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Human-Elephant Coexistence Through Aligning Conservation With Societal Aspirations

The first chapter of Antoinette’s PhD has just been published in the scientific journal Conservation Ecology and Conservation. In the paper, the authors present the TUSKER framework to balance elephant conservation with human well-being and realise more sustainable and just conservation policies.

Global Ecology and Conservation – 20 May 2022, e02165

By Antoinette van de Water – Enrico Di Minin – Rob Slotow

Nature’s contributions to people diminish when people are alienated from nature. We developed a framework to help support more sustainable people-nature interactions in the context of the conservation of African elephants (Loxodonta africana and L. cyclotis). Elephants are iconic, and ecologically, culturally, and socio-economically important, but are also competing and in conflict with people who still benefit little from elephant conservation. We demonstrate how this framework can be used to address challenges over elephant conservation and management, and help achieve human-elephant coexistence, by (i) balancing integrity of nature with social cohesion and human wellbeing, and (ii) moderating the use of nature through widely accepted values, aspirations, and rights. The framework provides mechanisms for policymakers and managers to improve existing community-based conservation initiatives, promotes equitable policies for elephant conservation, and can be applied to the conservation of other iconic species that pose management challenges.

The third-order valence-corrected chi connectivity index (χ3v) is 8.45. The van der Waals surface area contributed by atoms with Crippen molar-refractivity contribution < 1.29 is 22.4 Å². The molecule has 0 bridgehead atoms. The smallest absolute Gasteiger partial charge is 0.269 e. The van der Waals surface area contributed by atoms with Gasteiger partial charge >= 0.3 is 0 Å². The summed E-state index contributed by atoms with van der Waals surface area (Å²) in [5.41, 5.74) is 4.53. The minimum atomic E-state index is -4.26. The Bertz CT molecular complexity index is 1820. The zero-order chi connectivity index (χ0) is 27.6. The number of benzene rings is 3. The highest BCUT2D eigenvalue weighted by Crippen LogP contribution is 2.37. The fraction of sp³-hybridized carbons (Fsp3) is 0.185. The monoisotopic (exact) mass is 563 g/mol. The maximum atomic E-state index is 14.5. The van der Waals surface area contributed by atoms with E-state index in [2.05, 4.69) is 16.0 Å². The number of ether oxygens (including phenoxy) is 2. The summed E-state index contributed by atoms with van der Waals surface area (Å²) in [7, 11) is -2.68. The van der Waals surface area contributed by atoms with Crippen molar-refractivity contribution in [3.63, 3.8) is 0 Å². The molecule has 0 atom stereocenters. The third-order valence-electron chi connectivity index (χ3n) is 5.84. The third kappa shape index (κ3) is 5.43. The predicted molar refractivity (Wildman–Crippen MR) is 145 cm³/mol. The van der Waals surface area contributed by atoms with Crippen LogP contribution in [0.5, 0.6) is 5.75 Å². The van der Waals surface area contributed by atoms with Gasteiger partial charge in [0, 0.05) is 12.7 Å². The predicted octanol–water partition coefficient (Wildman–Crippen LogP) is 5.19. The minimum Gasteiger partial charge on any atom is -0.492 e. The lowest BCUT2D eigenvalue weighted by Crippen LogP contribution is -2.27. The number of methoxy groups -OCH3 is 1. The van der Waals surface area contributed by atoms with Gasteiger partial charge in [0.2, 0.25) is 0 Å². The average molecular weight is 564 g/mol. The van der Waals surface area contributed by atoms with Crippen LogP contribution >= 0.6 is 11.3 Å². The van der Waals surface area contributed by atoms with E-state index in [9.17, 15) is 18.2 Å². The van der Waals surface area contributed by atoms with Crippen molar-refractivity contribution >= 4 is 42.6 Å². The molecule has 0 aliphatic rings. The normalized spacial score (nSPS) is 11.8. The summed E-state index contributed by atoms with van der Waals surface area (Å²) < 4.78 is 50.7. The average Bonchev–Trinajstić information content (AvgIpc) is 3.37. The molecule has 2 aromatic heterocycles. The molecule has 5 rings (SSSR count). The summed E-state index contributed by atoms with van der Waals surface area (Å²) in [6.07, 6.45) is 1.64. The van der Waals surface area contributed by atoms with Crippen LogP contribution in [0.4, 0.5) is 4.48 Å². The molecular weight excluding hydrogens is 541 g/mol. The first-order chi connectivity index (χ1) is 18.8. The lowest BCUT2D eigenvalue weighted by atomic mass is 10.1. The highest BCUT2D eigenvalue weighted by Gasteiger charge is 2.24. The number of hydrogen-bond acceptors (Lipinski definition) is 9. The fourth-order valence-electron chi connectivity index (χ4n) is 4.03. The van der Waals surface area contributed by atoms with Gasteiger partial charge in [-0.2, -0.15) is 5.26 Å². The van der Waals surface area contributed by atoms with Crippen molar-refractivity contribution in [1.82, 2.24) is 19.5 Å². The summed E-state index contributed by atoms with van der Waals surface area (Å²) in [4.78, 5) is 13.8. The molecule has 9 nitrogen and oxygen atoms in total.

Read the full article here: Global Ecology and Conservation – 20 May 2022, e02165

Examples of holistic elephant conservation approaches providing evidence of positive impact on integrity of nature and social cohesion: (a) community-based wildlife tourism contributing to reduced elephant poaching and peaceful coexistence in Kenya (photo credit: Labanowski, Save the Elephants), (b) bees help to deter elephants from farmland while increasing household income and social upliftment simultaneously in Kenya (photo credit: Van Fleteren, Save the Elephants), (c) an unarmed joint community/forester patrol to protect elephants and their habitat improves local livelihoods and equity in Mali (photo credit: the Mali Elephant Project, WILD Foundation/ICFC), and (d) by building protective walls around water points, Elephant Human Relation Aid protects water tanks and solar panels in a way that grants elephants access to water without them being able to cause damage to pipes or other infrastructure, supporting the wellbeing of people and elephants in Namibia (photo credit: Van de Water).
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